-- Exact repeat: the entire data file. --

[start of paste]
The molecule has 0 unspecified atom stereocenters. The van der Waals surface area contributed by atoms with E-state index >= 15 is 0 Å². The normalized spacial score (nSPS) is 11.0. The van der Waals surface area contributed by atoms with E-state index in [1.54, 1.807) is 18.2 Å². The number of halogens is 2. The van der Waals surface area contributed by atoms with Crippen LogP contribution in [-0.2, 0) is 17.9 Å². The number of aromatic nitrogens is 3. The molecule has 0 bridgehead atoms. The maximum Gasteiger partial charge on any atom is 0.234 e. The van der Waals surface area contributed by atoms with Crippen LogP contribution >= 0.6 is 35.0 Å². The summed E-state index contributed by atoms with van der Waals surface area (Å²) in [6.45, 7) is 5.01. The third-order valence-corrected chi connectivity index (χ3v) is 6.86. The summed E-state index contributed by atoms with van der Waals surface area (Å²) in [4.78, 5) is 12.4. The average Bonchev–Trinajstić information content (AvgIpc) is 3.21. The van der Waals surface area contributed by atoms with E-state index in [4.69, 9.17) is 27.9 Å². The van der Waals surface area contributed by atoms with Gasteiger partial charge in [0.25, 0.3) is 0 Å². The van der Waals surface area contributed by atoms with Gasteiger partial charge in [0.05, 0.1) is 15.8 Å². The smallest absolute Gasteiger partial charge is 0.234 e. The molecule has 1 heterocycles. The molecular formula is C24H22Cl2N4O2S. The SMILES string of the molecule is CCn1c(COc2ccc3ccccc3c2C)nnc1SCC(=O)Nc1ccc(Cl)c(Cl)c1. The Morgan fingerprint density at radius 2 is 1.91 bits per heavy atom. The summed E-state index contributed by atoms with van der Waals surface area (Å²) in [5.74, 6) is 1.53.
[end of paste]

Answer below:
The molecule has 0 unspecified atom stereocenters. The van der Waals surface area contributed by atoms with E-state index >= 15 is 0 Å². The normalized spacial score (nSPS) is 11.0. The van der Waals surface area contributed by atoms with E-state index in [1.54, 1.807) is 18.2 Å². The number of halogens is 2. The van der Waals surface area contributed by atoms with Crippen LogP contribution in [-0.2, 0) is 17.9 Å². The number of aromatic nitrogens is 3. The molecule has 0 bridgehead atoms. The maximum Gasteiger partial charge on any atom is 0.234 e. The van der Waals surface area contributed by atoms with Crippen LogP contribution >= 0.6 is 35.0 Å². The summed E-state index contributed by atoms with van der Waals surface area (Å²) in [6.45, 7) is 5.01. The third-order valence-corrected chi connectivity index (χ3v) is 6.86. The summed E-state index contributed by atoms with van der Waals surface area (Å²) in [4.78, 5) is 12.4. The average Bonchev–Trinajstić information content (AvgIpc) is 3.21. The van der Waals surface area contributed by atoms with E-state index in [4.69, 9.17) is 27.9 Å². The van der Waals surface area contributed by atoms with Gasteiger partial charge in [0.25, 0.3) is 0 Å². The van der Waals surface area contributed by atoms with Gasteiger partial charge in [0.05, 0.1) is 15.8 Å². The smallest absolute Gasteiger partial charge is 0.234 e. The molecule has 1 heterocycles. The molecular formula is C24H22Cl2N4O2S. The SMILES string of the molecule is CCn1c(COc2ccc3ccccc3c2C)nnc1SCC(=O)Nc1ccc(Cl)c(Cl)c1. The Morgan fingerprint density at radius 2 is 1.91 bits per heavy atom. The summed E-state index contributed by atoms with van der Waals surface area (Å²) in [5.74, 6) is 1.53.